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The Parker Solar Probe, designed, built, and operated by the Johns Hopkins Applied Physics Laboratory, now holds two operational records for a spacecraft and will continue to set new records during its seven-year mission to the sun.
The Parker Solar Probe is now the closest spacecraft to the sun—it passed the current record of 26.55 million miles from the sun's surface at 1:04 p.m. on Monday, as calculated by the Parker Solar Probe team. As the mission progresses, the spacecraft will make a final close approach of 3.83 million miles from the sun's surface, expected in 2024.
How did the Parker Solar Probe's journey of 90 million miles begin?
Also on Monday, Parker Solar Probe surpassed a speed of 153,454 miles per hour at 10:54 p.m., making it the fastest human-made object relative to the sun. The spacecraft will also accelerate over the course of the mission, achieving a top speed of about 430,000 miles per hour in 2024.
The previous records for closest solar approach and speed were set by the German-American Helios 2 spacecraft in April 1976.
"It's been just 78 days since Parker Solar Probe launched, and we've now come closer to our star than any other spacecraft in history," said project manager Andy Driesman of APL's Space Exploration Sector. "It's a proud moment for the team, though we remain focused on our first solar encounter, which begins [today]."
The Parker Solar Probe team periodically measures the spacecraft's precise speed and position using NASA's Deep Space Network, or DSN. The DSN sends a signal to the spacecraft, which then retransmits it back, allowing the team to determine the spacecraft's speed and position based on the timing and characteristics of the signal. The Parker Solar Probe's speed and position were calculated using DSN measurements made up to Oct. 24, and the team used that information along with known orbital forces to calculate the spacecraft's speed and position from that point on.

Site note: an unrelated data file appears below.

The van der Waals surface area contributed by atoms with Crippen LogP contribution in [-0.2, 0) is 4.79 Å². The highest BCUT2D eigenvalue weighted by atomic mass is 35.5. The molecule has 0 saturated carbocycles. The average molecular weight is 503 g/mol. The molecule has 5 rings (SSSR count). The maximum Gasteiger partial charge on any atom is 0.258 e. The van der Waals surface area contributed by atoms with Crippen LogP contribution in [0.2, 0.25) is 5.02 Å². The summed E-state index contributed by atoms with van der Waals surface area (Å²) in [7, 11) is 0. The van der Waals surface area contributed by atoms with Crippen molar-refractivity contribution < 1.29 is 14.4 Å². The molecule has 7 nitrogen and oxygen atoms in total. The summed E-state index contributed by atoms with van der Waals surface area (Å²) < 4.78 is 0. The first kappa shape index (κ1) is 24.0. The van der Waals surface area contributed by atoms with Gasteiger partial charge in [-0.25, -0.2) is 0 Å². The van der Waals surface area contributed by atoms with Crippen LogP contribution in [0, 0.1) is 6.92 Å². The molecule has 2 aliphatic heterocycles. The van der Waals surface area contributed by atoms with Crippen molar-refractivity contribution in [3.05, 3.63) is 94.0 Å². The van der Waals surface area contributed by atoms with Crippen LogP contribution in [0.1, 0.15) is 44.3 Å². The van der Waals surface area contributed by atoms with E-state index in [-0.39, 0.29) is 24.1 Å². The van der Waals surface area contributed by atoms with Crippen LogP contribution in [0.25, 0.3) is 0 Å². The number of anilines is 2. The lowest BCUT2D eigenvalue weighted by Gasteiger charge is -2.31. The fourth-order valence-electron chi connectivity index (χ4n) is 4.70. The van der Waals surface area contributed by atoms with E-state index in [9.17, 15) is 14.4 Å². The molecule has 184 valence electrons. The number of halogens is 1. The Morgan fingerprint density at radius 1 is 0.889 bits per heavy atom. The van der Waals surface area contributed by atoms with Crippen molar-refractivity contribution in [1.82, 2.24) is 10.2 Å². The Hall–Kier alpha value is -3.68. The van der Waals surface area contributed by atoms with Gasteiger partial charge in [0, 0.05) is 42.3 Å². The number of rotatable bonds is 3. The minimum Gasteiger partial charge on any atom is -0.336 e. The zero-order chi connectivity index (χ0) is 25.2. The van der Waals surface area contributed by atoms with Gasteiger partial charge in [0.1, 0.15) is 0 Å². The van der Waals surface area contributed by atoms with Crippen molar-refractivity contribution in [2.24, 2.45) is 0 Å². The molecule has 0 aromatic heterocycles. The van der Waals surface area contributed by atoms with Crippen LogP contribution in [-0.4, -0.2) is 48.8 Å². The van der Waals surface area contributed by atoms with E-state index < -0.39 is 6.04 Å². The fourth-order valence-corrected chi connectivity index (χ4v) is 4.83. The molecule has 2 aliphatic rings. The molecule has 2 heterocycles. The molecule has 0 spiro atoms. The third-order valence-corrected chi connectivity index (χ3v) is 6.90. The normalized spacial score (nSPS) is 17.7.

The Parker Solar Probe will begin its first solar encounter today, continuing to fly closer and closer to the sun's surface until it reaches its first perihelion—the name for the point where it is closest to the sun—at approximately 10:28 p.m. on Nov. 5, at a distance of about 15 million miles from the sun.
The spacecraft will face brutal heat and radiation while providing unprecedented, close-up observations of a star and helping us understand phenomena that have puzzled scientists for decades. These observations will add key knowledge to our understanding of the sun, where changing conditions can propagate out into the solar system, affecting Earth and other planets.